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Outdoor Plants for Spring

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Outdoor Plants for Spring

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Spring often brings an abundance of bouquets and wreathes available for the home, and as nice as a bouquet of fresh flowers is, there's something extra nice about a garden that's flourishing with the same flowers outdoors. There are many species of plants that can be grown outdoors to produce wonderful spring blooms.

Hyacinth

Originally native to the Mediterranean, hyacinth (Hyacinthus orientalis) is a classic spring-blooming plant that produces columns of brightly colored flowers in mid-season. Blooms range in color from rich purple to pale pink, orange and yellow, depending on the cultivar. Many are highly aromatic. The perennial herb grows well in full sunlight in cooler climates, requiring some shade from the afternoon sun in warmer regions. The hyacinth's soil should be moist and well-drained.

Japanese Quince

A member of the Rose family, Japanese quince (Chaenomeles speciosa) is a loose-growing thorny shrub native to Eastern Asia and Japan that bursts into bloom in late winter and early spring with stunning blooms in shades from hot pink to crisp white. The flower topped branches can be snipped off and brought in the house for a lovely vase display. Japanese quince is easy to grow and tolerant of many soil conditions, although it will grow best in slightly heavy soils. The plant will grow in full or partial sunlight.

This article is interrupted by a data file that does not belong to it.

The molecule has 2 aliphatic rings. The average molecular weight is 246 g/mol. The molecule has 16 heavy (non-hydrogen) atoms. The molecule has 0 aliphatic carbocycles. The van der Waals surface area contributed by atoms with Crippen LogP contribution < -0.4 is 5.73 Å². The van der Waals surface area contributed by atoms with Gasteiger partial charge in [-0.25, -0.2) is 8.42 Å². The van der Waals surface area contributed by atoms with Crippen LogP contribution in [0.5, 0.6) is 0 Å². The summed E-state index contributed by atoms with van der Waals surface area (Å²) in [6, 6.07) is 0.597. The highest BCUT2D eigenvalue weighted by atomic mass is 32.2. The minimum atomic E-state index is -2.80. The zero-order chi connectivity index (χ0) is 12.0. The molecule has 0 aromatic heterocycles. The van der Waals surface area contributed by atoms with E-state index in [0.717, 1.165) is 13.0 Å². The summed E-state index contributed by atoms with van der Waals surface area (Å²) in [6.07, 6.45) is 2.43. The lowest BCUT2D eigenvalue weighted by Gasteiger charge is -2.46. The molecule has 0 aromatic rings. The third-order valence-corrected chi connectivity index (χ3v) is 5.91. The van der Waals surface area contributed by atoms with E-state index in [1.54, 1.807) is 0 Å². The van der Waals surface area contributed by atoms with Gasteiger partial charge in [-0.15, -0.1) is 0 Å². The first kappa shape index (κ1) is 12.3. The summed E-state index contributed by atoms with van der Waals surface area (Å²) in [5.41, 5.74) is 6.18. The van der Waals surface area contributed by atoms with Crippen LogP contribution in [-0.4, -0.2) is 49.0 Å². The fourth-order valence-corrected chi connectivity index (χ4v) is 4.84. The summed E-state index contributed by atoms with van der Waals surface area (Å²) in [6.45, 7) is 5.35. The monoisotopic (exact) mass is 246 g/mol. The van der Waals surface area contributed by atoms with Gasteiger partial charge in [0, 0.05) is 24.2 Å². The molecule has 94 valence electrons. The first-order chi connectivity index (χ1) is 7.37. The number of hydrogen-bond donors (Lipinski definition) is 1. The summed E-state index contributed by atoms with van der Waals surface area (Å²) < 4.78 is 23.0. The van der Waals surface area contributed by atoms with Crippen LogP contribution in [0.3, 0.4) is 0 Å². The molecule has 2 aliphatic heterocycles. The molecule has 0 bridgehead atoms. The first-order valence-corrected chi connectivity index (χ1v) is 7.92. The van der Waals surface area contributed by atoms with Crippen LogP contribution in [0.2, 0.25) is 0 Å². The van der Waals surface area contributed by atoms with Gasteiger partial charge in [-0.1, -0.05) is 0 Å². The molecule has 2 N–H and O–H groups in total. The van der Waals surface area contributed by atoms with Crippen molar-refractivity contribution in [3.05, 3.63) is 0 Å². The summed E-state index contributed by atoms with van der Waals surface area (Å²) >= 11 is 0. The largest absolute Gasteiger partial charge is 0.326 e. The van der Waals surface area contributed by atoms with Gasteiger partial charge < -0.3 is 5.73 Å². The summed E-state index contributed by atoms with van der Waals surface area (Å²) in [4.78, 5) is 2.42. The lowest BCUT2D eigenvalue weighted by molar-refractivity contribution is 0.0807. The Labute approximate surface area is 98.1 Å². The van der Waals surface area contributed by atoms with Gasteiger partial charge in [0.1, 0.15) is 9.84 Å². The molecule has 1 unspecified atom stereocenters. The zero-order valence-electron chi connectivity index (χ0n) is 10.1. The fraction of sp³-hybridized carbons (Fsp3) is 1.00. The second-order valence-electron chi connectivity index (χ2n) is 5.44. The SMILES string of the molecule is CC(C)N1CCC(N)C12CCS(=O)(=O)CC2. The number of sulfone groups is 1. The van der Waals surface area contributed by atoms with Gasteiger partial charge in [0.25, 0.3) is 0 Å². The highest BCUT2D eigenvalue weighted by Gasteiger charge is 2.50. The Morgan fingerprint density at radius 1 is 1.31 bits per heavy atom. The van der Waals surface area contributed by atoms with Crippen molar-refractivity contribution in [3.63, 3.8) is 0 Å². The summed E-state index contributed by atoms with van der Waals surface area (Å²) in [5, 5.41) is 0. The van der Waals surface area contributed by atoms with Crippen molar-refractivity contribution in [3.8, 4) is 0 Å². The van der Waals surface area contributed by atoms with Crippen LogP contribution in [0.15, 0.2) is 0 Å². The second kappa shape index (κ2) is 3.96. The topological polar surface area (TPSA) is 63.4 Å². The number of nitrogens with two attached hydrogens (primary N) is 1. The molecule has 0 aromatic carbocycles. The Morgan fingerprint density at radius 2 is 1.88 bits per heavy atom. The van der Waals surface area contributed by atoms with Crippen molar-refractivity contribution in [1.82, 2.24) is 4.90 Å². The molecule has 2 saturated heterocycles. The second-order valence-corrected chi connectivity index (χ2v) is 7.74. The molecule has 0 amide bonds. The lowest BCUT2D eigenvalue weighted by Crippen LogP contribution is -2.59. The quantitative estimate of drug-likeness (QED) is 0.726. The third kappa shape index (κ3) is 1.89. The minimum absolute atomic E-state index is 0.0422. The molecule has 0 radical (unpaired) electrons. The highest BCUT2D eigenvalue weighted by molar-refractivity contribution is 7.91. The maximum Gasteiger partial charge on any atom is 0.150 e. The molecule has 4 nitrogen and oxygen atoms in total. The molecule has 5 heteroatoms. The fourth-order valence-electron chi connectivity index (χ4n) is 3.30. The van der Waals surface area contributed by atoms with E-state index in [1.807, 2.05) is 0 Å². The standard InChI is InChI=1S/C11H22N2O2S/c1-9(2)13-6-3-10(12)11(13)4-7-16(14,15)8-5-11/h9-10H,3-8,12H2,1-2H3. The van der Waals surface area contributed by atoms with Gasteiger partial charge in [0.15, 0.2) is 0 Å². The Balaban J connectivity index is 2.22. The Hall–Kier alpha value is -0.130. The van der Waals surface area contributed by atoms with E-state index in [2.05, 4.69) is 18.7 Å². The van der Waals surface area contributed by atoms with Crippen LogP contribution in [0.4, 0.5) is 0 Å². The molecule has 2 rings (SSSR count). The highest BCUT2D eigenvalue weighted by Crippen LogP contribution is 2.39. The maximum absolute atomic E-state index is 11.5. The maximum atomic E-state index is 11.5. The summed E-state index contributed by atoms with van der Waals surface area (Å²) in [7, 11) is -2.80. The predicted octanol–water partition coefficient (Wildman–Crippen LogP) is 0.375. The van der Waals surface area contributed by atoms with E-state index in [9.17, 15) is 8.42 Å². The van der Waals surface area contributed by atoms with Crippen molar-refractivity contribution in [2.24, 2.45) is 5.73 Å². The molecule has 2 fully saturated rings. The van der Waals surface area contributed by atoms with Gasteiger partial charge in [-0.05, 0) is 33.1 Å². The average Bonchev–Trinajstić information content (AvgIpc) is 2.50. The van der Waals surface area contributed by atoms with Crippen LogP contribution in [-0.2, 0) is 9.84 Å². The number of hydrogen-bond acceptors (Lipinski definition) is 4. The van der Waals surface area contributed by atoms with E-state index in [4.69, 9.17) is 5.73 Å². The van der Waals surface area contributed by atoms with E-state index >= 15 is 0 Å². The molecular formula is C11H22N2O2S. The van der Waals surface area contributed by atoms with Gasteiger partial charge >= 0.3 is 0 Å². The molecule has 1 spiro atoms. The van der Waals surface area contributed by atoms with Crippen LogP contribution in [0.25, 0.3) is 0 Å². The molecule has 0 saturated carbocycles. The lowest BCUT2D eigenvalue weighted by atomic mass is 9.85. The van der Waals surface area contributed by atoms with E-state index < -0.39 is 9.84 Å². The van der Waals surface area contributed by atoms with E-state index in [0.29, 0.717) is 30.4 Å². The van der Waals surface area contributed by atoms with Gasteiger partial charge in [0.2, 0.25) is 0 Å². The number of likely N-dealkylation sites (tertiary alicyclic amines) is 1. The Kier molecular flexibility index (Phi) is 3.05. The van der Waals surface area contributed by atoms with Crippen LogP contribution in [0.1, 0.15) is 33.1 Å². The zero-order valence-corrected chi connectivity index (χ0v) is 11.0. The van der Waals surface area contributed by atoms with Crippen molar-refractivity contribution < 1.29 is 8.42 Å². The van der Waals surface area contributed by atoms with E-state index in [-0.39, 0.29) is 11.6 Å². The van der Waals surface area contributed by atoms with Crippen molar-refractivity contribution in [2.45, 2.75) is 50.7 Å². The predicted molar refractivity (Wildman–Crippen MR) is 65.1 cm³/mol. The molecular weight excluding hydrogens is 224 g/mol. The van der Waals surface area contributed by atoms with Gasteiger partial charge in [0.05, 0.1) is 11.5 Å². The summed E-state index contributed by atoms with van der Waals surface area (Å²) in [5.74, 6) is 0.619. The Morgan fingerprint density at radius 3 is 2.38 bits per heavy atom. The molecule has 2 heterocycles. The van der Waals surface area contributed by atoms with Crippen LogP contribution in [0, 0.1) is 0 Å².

Serviceberry

Another beautiful flowering shrub from the rose family is the serviceberry (Amelanchier canadensis), a deciduous plant native to eastern North America. The plant boasts attractive ornamental berries similar in appearance to blueberries and white blooms that pop open in early spring. Serviceberry is commonly grown for its foliage, which turns brilliant shades of yellow, orange or red in autumn. Serviceberry will grow best in moist soils in filtered sunlight.

Keywords: outdoor plants, spring plants, plant types

About this Author

Michelle Wishhart is a writer based out of Astoria, Ore. She has been writing professionally for five years, starting with her position as a staff arts writer for an alternative weekly paper in Santa Cruz. She has a B.A. in fine arts from the University of California in Santa Cruz and a minor in English literature.